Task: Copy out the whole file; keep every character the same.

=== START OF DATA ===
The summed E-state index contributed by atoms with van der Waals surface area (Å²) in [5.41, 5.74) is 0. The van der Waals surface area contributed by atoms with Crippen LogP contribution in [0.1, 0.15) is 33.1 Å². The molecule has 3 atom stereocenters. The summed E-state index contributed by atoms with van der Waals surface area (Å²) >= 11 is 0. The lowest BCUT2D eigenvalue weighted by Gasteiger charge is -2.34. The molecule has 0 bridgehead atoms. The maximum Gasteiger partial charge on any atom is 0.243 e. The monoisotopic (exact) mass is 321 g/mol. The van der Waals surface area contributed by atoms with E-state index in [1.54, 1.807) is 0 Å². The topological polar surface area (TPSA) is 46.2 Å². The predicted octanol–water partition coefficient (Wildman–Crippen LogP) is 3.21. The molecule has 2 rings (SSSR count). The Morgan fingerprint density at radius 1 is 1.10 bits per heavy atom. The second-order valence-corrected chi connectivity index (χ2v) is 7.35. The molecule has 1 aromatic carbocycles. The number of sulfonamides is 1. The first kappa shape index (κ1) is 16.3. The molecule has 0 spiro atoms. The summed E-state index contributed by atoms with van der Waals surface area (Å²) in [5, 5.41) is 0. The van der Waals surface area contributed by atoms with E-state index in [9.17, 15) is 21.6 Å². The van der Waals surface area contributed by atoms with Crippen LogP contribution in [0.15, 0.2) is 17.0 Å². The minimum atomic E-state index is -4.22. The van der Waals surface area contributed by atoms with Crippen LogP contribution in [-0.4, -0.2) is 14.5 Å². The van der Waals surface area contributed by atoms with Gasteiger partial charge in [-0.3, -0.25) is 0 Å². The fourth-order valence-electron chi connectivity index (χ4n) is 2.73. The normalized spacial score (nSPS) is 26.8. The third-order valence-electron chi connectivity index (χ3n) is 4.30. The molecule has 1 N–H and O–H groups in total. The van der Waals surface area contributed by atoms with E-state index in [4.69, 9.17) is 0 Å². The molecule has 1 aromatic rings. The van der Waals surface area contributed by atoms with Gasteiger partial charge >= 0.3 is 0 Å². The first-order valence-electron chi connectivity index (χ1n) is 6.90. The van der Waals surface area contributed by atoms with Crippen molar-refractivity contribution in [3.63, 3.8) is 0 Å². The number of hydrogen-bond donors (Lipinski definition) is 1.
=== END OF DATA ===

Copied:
The summed E-state index contributed by atoms with van der Waals surface area (Å²) in [5.41, 5.74) is 0. The van der Waals surface area contributed by atoms with Crippen LogP contribution in [0.1, 0.15) is 33.1 Å². The molecule has 3 atom stereocenters. The summed E-state index contributed by atoms with van der Waals surface area (Å²) >= 11 is 0. The lowest BCUT2D eigenvalue weighted by Gasteiger charge is -2.34. The molecule has 0 bridgehead atoms. The maximum Gasteiger partial charge on any atom is 0.243 e. The monoisotopic (exact) mass is 321 g/mol. The van der Waals surface area contributed by atoms with E-state index in [1.54, 1.807) is 0 Å². The topological polar surface area (TPSA) is 46.2 Å². The predicted octanol–water partition coefficient (Wildman–Crippen LogP) is 3.21. The molecule has 2 rings (SSSR count). The Morgan fingerprint density at radius 1 is 1.10 bits per heavy atom. The second-order valence-corrected chi connectivity index (χ2v) is 7.35. The molecule has 1 aromatic carbocycles. The number of sulfonamides is 1. The first kappa shape index (κ1) is 16.3. The molecule has 0 spiro atoms. The summed E-state index contributed by atoms with van der Waals surface area (Å²) in [5, 5.41) is 0. The van der Waals surface area contributed by atoms with E-state index in [9.17, 15) is 21.6 Å². The van der Waals surface area contributed by atoms with Crippen LogP contribution in [0.15, 0.2) is 17.0 Å². The minimum atomic E-state index is -4.22. The van der Waals surface area contributed by atoms with Crippen LogP contribution in [-0.4, -0.2) is 14.5 Å². The van der Waals surface area contributed by atoms with Gasteiger partial charge in [-0.3, -0.25) is 0 Å². The fourth-order valence-electron chi connectivity index (χ4n) is 2.73. The normalized spacial score (nSPS) is 26.8. The third-order valence-electron chi connectivity index (χ3n) is 4.30. The molecule has 1 N–H and O–H groups in total. The van der Waals surface area contributed by atoms with E-state index in [4.69, 9.17) is 0 Å². The molecule has 1 aromatic rings. The van der Waals surface area contributed by atoms with Gasteiger partial charge >= 0.3 is 0 Å². The first-order valence-electron chi connectivity index (χ1n) is 6.90. The van der Waals surface area contributed by atoms with Crippen molar-refractivity contribution in [3.63, 3.8) is 0 Å². The number of hydrogen-bond donors (Lipinski definition) is 1.